Section 20 is va'housing for the valve means Si? which permits the testing device to be used at great depths in a well pipe. A moreY detailed description of valve means 80 and its relationship to valve means 45 and 46 will follow in the specilication. Section 20 is provided at its lower end with a threaded counterboreV S and at its upper end with a threaded counterbore 6G. The counterbore SS threadedly receives threads 56 on the stern 54- whereas the counterbore 6) threadedly receives a reduced threaded portion 62 of the upper nose section 21. Section 21 has a threaded upper end portion 64 which is adapted to receive the lower end of the flexible tubular conduit 29. 'Y

As best shown in FIGURES 2 and 3, which represent a composite vertical section through the elongated testing device 141 when in the static condition, the elongated tester body member 11 is provided with an axial longitudinally extending bore generally indicated at 82 which is opened at its upper end Sli and closed at its lower end 36. The bore S2 is provided with an enlarged chamber 88 formed in the section 29 for receiving and housing the valve means Si?. The chamber $3 has an internal upwardly facing shoulder 9u therein which supports one end of a compression spring 92 that urges a movable plunger valve element 94 toward a downwardly facing annular seat 96 formed inthe end of the nose section 21. The valve element 94 includesa bore 1131i extending therethrough and having its upper portion enlarged as indicated at 102. The upper portion 102 receives a ball check 194 which is normally seated by gravity and which cioses the-lower portion of the reduced portion of bore 19t) to the flow of hydraulic i'luid fromrthe conduit 29. The spring 92 has sufficient tension to maintain the valve element g4 seated against the valve seat $6 when there is a hydrostatic head ot` hydraulic lluid from the valve means Sil to the surface of the well in the fluid conduit 29. Upon increasing the pressure'oi the hydraulic iluid in the conduit 29 slightly abovethe pressure of the hydrostatic head acting on the valve element 94, the valve element 9d moves away from' its seat to permit hydraulic iiuid to flow downwardly through the bore S2 into'and through upper-and lower laterally extending passages V1% opening to the undersurface of the upper and lower piston heads 2S re spectively. The surge of the hydraulic iiuid at the increased pressure into the space beneath the piston heads 2d' causes the piston elements 2S `to move longitudinally against the respective packer elements 22 and 24 to cause the latter to seal tightly against the wall of the well pipe 39, as shown in FIGURES 5 and 6.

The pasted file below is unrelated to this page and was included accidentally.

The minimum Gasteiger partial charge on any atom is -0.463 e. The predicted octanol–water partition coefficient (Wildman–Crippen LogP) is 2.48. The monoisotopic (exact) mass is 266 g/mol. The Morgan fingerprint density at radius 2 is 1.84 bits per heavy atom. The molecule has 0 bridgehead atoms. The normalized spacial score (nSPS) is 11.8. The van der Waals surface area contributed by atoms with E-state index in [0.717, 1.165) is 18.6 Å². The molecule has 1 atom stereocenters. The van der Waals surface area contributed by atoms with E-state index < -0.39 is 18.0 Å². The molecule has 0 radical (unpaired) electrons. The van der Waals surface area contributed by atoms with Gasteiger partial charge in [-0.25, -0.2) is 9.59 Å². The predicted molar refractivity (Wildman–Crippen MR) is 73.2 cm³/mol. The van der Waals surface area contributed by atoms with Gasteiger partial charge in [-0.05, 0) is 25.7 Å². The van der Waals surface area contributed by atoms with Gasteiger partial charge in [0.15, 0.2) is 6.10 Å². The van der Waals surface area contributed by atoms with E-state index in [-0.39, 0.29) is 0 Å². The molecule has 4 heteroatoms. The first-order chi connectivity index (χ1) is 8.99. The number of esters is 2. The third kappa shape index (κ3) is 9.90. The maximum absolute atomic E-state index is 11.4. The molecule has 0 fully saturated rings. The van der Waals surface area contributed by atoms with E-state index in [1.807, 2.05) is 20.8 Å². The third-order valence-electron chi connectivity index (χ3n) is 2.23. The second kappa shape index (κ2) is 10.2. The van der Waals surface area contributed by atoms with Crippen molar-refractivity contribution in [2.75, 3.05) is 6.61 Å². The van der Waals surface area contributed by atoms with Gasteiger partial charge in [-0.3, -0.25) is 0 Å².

After the packer elements 22 and 'V24 have been set, as shown in FlGURES 5 and 6,V the pressure of the hydraulic fluid is further increased to a predetermined desired pressure for testing, thus causing the valve means 46 toopen. Upon opening of valve means 46, the bore S2 is placed in communication with a laterally extending port or passage 11@ in the wall of section 141.' This permits the hydraulic iiuid under the increased pressure to flow externally of the testing device into the sealed oit' space between the packer element and thus the test pressure is applied to the section or well pipe therebetween; After fluid has filled the sealed oli space at the desired test pressure, gauges on the surface equipment are watched to determine whether` orA not there is a pressure drop. A pressure drop indicates a leak whereas, conversely, the maintaining of pressure indicates a satisfactory joint.

ln more detail, section 14 is provided with a chamber or l cavity 112 for housing the valve means 4o. The valve means 46 includes a plunger typeV valve element 114 hav ing a tubular bore 116 extending therethrough and axially aligned with and forming part of the bore 32 and an annular downwardly facing valve seat 116V provided on the lower end of the section 16. A compression spring 118 acting on the shoulder 12@ in the cavity 112 urges the valve element 114 into seating engagement with the valveV seat116. By providing the bore 116 through the valve element, hydraulic iiuid is permitted to ow unobstructed through the valve element and through the lower transverse passage 1136 to the space on the underside of the head 23 of Vthe lower piston element28. As mentioned above, when sutiicient pressure has been applied to set the packer elements 22 and 24, the pressure builds up on the upper siderof the headof the plunger valve element 114 causing the valve element 114i to move downwardly against the tension of spring 118, as shown in FIGURE 5, and thus hydraulic fluid ows into the chamber 112 and out through the port of passage-11b to the area being tested. Itis important to note that the stern of the plunger valve element 11d extends into the portion of the'boret S2 beneath the chamber V112 `and an O-ring 129 providesV facing valve seat 128 which is adapted Vto be engaged by the,